Bharatiya Janata Party
|Bharatiya Janata Party
Indian People's Party
|Party leader||Amit Shah|
|Place of foundation||Delhi , India|
|Youth organization||Bharatiya Janata Yuva Morcha|
national conservatism ,
|Number of members||147.8 million (14.78 crore )|
International Democratic Union ,
Asia Pacific Democrat Union
The Bharatiya Janata Party ( BJP ; Hindi भारतीय जनता पार्टी bhāratīya janatā pārṭī ; ; "Indian People's Party") is a right-wing , Indian nationalist party in India that has become one of the strongest within twenty years since it was founded in 1980 parliamentary powers have grown and temporarily outperformed the Congress party . The BJP is registered as a “national party” of India by the Indian Electoral Commission . Between 1998 and 2004 she formed the government in India with Prime Minister Atal Bihari Vajpayee . Since 2014 it has again been the Indian government under Prime Minister Narendra Modi . In 2015, the BJP was the political party with the largest number of members not only in India but also worldwide.
Party history and ideological basis
The ideological forerunner of the BJP is the Bharatiya Jana Sangh ("Jan Sangh") founded in 1951 , which was absorbed in 1977 in the newly founded Janata Party . Many later senior BJP leaders, such as Vajpayee and Lal Krishna Advani , already held important positions in the Jan Sangh and Janata parties. After the disintegration of the Janata Party between 1978 and 1979 and the defeat in the parliamentary elections in 1980 , the Jan Sangh was re-established, but this time under the name 'Bharatiya Janata Party' (BJP).
The BJP is ideologically linked to a network of Hindu nationalist organizations of the Sangh Parivar . These include the Rashtriya Swayamsevak Sangh (RSS), which acts as a national volunteer corps, and the self-appointed World Council of Hindus Vishva Hindu Parishad . The central idea of these organizations is ultimately that India is the homeland and a country of the Hindus. Other religions (in particular Islam and Christianity - Buddhism , Sikhism and Jainism , on the other hand, are seen as parts of the larger Hindu community) have invaded India in the past and converted some of the Hindus, to a considerable extent, to alien religions under duress. It is therefore important to strengthen the self-confidence and position of the Hindus and to prevent other religions from spreading further. ' Hindutva ' is understood as a cultural nationalism that favors Indian culture over westernization and thus extends to all Indians regardless of religion.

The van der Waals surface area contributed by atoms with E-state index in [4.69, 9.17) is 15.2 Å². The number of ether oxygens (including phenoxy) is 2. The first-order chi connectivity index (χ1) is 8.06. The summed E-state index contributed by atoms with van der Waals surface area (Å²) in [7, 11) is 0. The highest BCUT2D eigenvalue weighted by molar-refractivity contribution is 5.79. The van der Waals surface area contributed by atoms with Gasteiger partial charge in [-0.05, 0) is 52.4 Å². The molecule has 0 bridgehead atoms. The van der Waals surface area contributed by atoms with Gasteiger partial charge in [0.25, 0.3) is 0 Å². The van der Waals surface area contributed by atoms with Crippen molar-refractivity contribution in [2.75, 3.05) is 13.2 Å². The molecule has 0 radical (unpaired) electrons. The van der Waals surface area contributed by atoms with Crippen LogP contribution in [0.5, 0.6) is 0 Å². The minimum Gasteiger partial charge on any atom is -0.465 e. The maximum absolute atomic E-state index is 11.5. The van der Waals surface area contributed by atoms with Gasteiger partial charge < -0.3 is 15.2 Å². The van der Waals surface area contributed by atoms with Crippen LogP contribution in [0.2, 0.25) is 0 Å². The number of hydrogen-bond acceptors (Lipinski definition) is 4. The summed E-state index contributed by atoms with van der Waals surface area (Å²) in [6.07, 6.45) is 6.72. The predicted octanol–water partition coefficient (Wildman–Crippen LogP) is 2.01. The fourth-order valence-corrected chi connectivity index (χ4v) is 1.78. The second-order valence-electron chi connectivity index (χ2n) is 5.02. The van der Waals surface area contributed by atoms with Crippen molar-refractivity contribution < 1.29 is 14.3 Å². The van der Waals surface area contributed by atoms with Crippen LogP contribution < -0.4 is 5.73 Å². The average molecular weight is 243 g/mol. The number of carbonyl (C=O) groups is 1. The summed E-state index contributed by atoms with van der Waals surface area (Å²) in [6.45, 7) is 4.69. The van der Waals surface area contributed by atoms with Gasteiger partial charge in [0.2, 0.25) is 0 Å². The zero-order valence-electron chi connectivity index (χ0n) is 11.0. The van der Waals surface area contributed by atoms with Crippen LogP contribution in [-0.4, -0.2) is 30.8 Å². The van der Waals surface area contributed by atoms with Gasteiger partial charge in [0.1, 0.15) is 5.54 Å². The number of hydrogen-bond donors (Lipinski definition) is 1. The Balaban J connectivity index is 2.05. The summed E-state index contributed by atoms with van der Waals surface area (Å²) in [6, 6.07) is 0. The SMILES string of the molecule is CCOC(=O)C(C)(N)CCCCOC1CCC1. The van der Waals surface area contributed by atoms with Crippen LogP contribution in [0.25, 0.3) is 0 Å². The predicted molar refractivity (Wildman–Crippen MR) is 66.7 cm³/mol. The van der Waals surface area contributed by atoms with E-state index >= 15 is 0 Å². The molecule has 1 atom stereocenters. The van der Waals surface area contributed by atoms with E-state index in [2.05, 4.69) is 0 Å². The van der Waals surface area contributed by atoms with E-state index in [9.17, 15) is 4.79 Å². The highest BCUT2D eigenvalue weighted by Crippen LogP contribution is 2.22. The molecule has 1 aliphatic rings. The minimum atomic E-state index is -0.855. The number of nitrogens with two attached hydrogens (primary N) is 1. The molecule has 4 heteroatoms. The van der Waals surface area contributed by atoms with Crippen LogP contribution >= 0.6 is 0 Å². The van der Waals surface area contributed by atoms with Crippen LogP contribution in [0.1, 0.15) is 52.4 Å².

In the first decade and a half of its existence, the BJP had the reputation of an outspoken "riot party" among many observers and its political opponents, which systematically incited the emotions of the masses and promoted communalist ideas. In particular, the former party president, interior minister and deputy prime minister Lal Krishna Advani earned a reputation as a hardliner . The political leaders of the BJP accepted with a wink that the mass events they organized could also lead to uncontrolled and uncontrollable outbreaks of violence by the incited masses, and instrumentalized these outbreaks for their own purposes. The high point of this policy was the 1992 pilgrimage organized by the BJP and its Hindu nationalist sister organizations to the Babri Mosque in Ayodhya in northern India , which, according to tradition, was built on the foundations of a destroyed Hindu temple at the birthplace of the Hindu god Rama . What had been announced as a pure pilgrimage ended in an act of vandalism when the mosque was literally razed to the ground on December 6, 1992 by hundreds of thousands of Hindu pilgrims. In response, there followed months of violence between Hindus and Muslims across India, particularly in Bombay , killing thousands. The BJP was also assigned responsibility for the outbreaks of violence in Gujarat between Hindus and Muslims in 2002 , as the incumbent BJP government under the then Chief Minister Narendra Modi was very reluctant to take action against the pogrom-like riots.
The appearance and action of the BJP has moderated considerably since the first years of government responsibility during the legislative period 1998/99 to 2004. The horror scenarios that were predicted by their political opponents in the event of their accession to power did not materialize at the time. Today, the BJP strives for a moderate, conservative and at the same time modern appearance in public. Nevertheless, the “radical” image from her early years still lingers, and her political opponents like to try this again and again, especially during election campaigns. Some western authors classify today's BJP as “ national conservative ”.
The party color of the BJP is the saffron orange , which is considered the color of Hinduism. In the English-speaking Indian press, the BJP is therefore often referred to as the saffron party . The term saffronisation (“saffronisation”) is occasionally used for their Hindutva policy (mostly used critically) and for acts of violence by Hindu nationalists there is the term saffron terror . The party symbol is the lotus flower , which is of great importance in Hinduism and Buddhism. It is considered a symbol of purity and traditionally many deities are represented sitting in an open lotus flower.
Reasons for the rise of the BJP
The BJP's forerunner party, Jan Sangh, never won more than 10% of the vote in the all-India elections from 1951 to 1971. The voter potential of the BJP was originally around 10 to 15% of the electorate. In the 1990s, the BJP party strategists realized that with this electorate and with the simultaneous resolute rejection of Hindu nationalist ideology by almost all other Indian parties, no government majority could be obtained. For example, when the BJP rose to become the strongest party in parliament after the parliamentary elections in 1996 , almost all of the parties represented there refused to even tolerate a BJP-led minority government. The 1990s were also marked by extreme fragmentation of the Indian party spectrum. Despite the relative majority suffrage, no party seemed to be able to achieve an absolute majority on its own, as it had always been the case in previous decades. Therefore, the BJP began to form electoral alliances and coalitions with other small parties at the local state level. Before the all-India election in 1998 , a large multi-party alliance was finally formed under the leadership of the BJP, the National Democratic Alliance (NDA). The NDA still exists today, albeit in a significantly changing composition.